Stake sale sparks drop in Sands China shares
Macau gaming operator closes 2.06 per cent lower after US fund cashes out US$1.38 billion and reinvests amount in Las Vegas parent company
Sands China shares fell 2.06 per cent yesterday, the most in three weeks, after American fund Waddell & Reed sold a US$1.38 billion stake, reinvesting the proceeds in the Macau casino operator's Las Vegas parent company.
Sands closed at HK$57.05, with analysts saying it was a reflection of investor concerns about a crackdown on mainland money transfers, fleeing junket operators and a planned smoking ban.
However, Alison Law, a regional head of consumer research at Daiwa Capital Markets, said: "I do not interpret this as the fund turning bearish on the stock as Sands China is the major profit contributor to Las Vegas Sands. I believe the switch in holdings could be due to the fund's intention to diversify its regional gaming exposure."
The subsidiary accounts for more than 60 per cent of group earnings.
Another analyst, who declined to be named, said the sell-off would position the fund should the Japanese gaming market open up.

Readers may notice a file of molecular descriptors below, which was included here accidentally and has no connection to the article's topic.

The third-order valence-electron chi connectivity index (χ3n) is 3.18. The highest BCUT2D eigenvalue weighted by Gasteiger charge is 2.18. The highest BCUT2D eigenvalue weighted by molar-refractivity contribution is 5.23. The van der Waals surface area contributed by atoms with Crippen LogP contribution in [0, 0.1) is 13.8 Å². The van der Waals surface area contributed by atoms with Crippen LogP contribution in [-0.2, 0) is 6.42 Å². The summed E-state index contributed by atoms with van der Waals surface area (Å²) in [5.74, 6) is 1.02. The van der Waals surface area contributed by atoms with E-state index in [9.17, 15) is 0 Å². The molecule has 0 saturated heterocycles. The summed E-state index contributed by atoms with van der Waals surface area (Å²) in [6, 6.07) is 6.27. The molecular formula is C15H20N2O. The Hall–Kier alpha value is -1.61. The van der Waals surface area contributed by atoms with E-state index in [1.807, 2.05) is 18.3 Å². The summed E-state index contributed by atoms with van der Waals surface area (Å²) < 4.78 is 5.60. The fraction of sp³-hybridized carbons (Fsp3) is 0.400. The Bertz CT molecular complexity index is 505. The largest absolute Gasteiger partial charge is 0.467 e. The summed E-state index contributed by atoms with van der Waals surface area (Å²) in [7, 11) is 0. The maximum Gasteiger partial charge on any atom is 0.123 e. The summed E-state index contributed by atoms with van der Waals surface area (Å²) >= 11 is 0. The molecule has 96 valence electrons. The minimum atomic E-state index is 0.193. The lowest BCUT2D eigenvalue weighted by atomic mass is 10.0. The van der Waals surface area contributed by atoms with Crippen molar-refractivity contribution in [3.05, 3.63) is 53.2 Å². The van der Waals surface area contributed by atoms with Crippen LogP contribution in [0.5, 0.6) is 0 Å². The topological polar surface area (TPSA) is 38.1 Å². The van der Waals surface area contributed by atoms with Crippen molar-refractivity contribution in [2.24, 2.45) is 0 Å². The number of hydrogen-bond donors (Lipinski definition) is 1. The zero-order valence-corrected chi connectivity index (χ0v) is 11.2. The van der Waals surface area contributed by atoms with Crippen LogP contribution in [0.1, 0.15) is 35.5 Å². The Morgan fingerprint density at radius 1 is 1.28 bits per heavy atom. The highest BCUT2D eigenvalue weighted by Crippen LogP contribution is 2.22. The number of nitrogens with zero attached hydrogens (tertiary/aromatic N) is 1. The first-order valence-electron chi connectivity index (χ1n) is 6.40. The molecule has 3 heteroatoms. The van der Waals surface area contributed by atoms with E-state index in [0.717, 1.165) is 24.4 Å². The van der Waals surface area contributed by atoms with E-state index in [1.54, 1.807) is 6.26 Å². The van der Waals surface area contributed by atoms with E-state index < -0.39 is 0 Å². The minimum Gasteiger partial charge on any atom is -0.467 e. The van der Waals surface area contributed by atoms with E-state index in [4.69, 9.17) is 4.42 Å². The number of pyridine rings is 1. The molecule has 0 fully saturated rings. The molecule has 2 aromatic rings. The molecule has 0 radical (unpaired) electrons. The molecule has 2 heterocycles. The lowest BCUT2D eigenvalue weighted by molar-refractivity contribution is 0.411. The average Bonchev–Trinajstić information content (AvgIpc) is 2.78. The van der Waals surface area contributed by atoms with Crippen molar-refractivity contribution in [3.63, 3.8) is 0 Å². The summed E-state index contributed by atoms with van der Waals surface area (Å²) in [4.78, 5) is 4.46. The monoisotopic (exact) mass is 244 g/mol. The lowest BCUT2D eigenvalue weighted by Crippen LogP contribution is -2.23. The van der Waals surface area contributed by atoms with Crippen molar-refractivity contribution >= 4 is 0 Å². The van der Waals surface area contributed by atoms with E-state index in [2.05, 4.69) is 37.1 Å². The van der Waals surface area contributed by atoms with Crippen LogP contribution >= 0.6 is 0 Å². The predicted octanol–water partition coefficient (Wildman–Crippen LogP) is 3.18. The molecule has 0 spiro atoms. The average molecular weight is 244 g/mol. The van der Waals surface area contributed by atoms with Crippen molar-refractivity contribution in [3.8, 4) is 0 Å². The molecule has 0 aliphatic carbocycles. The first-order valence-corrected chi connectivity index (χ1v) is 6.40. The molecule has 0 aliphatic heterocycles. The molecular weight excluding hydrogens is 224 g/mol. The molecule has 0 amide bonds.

"There's clearly a lot of similarity in these two companies. The majority of Las Vegas Sands [revenue] comes from China but what Las Vegas Sands has that China does not is the ability to develop new gaming jurisdictions," he said. "Japan is a major focus for every single gaming company in the world. If Japan legalises casinos, owning shares of Las Vegas Sands would give you exposure for the growth pipeline.
In February, Sands' chairman Sheldon Adelson said the group would be willing to invest US$10 billion in Japan.
Bloomberg gaming analyst Tim Craighead said the Japanese market could be worth "well over US$10 billion" in annual revenue to integrated resort operators.
However, Craighead added a lack of consensus in the Japanese legislature meant a delay was looking more likely, "especially considering the current Diet session ends in a few weeks".
Law said she remained bullish on the Macau gaming sector in the medium to long term.
"In the near term, the sector will remain volatile on the back of concerns over the clampdown on the use of the UnionPay card, smoking ban and junkets fleeing," she said.
Reports this month said the authorities were cracking down on the use of UnionPay cards in Macau to circumvent mainland currency controls.
At the start of the month, one of Macau's junket operators disappeared, leaving debts of US$1.3 billion and on May 15, the Macau government announced that all mass market casino floors must be 100 per cent smoke-free by October 6.